We arrived at The Yacht Club at Palmas del Mar and were warmly welcomed my the great team who runs this marina. In the fall of 2015 when we were preparing LIB to be our live aboard home, we had spent almost two months here and we were thrilled to see the same fabulous folks here upon our return.
Sunset from The Yacht Club
I truly cannot say enough positive things about the staff at The Yacht Club Marina. They are the most caring, helpful, happy and kind people we have met. And they are very organized and efficient.
Full moon rises over the rock jetty at The Yacht Club
This is a wonderful place to while away our time during hurricane season and if we must be on the dock, I can’t think of a better place.
As always, thank you for visiting our blog. We would love to hear from you in the comments below. If you are interested in seeing more of our everyday activities, please visit our FB page: Let It Be, Helia 44
The information for this blog post has been heavily taken from a Business BVI article written by Todd VanSickle and published July 24, 2015.
We are still in Puerto Rico but I thought I would share this interesting bit of information about Puerto Rico and the BVIs since both have been important places in our lives with Let It Be.
In July the charter companies in the BVIs have a bit of a slow down as hurricane season becomes a factor in decisions about visiting the area. Of course the reduced number of charters and tourists have a negative affect on BVI businesses. However, the U.S. Territory of Puerto Rico is a mere 90 miles from the BVIs and it is from this island that the BVIs receives an economic boost each year.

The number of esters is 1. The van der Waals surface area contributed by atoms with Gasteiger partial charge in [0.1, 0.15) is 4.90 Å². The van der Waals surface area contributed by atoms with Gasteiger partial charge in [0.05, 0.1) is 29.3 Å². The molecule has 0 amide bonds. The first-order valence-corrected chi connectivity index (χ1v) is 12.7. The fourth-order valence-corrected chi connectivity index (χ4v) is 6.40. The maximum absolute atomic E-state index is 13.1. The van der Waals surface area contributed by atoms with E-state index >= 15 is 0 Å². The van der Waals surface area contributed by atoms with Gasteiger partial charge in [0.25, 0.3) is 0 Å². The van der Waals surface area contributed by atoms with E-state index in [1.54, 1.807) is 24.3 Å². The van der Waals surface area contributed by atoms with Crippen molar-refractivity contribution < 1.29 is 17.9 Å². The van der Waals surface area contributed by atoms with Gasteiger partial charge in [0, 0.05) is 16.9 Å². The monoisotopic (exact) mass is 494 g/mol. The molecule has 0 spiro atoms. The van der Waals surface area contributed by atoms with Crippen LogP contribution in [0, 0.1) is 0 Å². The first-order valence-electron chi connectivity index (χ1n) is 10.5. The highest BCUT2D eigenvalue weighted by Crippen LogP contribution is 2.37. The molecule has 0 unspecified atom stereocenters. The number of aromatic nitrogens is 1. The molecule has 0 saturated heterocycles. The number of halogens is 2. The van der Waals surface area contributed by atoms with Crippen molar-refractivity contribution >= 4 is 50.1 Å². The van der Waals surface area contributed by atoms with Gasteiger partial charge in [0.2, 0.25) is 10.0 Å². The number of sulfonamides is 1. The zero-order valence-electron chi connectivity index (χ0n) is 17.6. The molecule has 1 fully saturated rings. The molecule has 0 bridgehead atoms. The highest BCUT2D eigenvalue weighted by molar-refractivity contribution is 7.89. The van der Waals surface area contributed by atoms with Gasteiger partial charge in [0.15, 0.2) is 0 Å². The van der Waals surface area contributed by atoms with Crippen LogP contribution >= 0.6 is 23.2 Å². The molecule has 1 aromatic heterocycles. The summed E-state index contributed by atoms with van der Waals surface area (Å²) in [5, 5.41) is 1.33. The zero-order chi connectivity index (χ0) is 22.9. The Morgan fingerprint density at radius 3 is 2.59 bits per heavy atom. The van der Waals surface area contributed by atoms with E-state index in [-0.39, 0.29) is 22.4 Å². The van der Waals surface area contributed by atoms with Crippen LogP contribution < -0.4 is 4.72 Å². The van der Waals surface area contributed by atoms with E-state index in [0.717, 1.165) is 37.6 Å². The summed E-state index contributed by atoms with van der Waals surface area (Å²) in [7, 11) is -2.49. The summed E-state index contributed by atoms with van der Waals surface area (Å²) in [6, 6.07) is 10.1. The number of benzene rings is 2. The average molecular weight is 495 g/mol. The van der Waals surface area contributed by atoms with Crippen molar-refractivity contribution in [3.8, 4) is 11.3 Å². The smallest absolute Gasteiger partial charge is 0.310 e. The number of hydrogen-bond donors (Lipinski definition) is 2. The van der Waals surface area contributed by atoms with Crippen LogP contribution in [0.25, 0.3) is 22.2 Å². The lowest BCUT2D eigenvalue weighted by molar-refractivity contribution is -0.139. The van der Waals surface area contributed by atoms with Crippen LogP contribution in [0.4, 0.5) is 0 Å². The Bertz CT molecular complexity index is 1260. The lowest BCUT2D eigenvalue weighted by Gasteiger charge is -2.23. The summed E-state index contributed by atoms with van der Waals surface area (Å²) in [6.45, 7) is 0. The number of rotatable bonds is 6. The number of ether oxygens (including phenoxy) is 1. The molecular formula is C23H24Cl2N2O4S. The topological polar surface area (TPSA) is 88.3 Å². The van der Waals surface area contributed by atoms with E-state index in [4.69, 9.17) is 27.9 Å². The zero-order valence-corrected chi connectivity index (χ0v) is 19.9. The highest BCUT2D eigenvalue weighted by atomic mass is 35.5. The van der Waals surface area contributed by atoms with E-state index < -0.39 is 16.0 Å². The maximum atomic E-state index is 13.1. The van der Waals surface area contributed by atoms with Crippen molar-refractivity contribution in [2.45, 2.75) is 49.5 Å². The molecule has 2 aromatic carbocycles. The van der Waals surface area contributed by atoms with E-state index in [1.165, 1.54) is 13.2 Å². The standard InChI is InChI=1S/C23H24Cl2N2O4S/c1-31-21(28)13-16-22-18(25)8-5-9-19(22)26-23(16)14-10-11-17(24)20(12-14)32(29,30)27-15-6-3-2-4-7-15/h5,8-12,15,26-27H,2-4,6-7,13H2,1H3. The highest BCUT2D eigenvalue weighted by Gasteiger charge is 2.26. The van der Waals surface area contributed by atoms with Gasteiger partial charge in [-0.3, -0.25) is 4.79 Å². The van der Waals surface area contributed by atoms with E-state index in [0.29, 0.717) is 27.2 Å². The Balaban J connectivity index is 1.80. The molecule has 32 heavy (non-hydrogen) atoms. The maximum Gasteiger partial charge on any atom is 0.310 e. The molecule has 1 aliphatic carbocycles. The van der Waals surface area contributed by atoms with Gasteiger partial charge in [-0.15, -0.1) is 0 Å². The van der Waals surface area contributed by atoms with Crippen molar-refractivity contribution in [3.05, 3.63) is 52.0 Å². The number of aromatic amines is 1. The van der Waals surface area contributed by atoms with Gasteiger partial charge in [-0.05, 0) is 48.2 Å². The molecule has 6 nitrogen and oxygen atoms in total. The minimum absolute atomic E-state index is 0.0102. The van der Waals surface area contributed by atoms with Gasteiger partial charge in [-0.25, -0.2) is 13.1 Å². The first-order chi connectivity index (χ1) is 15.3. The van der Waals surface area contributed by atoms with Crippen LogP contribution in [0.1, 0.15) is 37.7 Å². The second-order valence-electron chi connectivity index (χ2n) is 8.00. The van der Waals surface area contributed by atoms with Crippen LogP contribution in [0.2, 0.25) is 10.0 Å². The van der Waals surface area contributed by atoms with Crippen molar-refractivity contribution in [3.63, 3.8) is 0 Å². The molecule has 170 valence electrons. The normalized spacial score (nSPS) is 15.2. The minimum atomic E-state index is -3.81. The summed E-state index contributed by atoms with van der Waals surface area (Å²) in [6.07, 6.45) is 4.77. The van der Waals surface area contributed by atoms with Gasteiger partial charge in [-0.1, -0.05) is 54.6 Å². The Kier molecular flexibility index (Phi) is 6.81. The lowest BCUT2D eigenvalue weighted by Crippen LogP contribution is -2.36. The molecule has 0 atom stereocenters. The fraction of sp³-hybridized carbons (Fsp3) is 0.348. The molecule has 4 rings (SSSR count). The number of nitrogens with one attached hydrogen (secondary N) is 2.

For the last 30 plus years, each July huge numbers of boaters take off from Puerto Rico and set off to visit, shop, swim and party in the BVIs. According to an article published in Business BVI in July of 2015, it is estimated that 2,000 boats from PR visit the BVIs in July! According to Javier Lopez, organizer of Christmas in July (as of 2015), at least 800 Puerto Rican boats visited the BVIs during the week long Christmas in July event in 2015.
Having traveled by boat in Puerto Rico, I can tell you from our own observations that the boaters here in PR know how to have fun! Gatherings are numerous for any occasion and for no occasion at all. Along with our friends, we agree you can identify a PR party boat because it will have; 1. loud music on an excellent stereo system, 2. some sort of flag(s) will be prominently displayed, 3. plenty of people will be on board, 4. magically the boats will be drawn together like magnets.
I say all this with the greatest of respect. I love the way people here in PR include family members of all ages and how much laughter is shared. This is a fun-loving, happy and welcoming community and we have enjoyed observing it and on occasion being involved in it.
Let this picture prove the numbers are not exaggerated! (Internet photo)
In the article referenced, Mr. Lopez says that the boaters who participate in Christmas in July refer to themselves as the “Puerto Rican Navy” and we have heard this term for years. It is a bit confusing until you understand that it is simply an affectionate term used because the boaters travel in groups and support one another.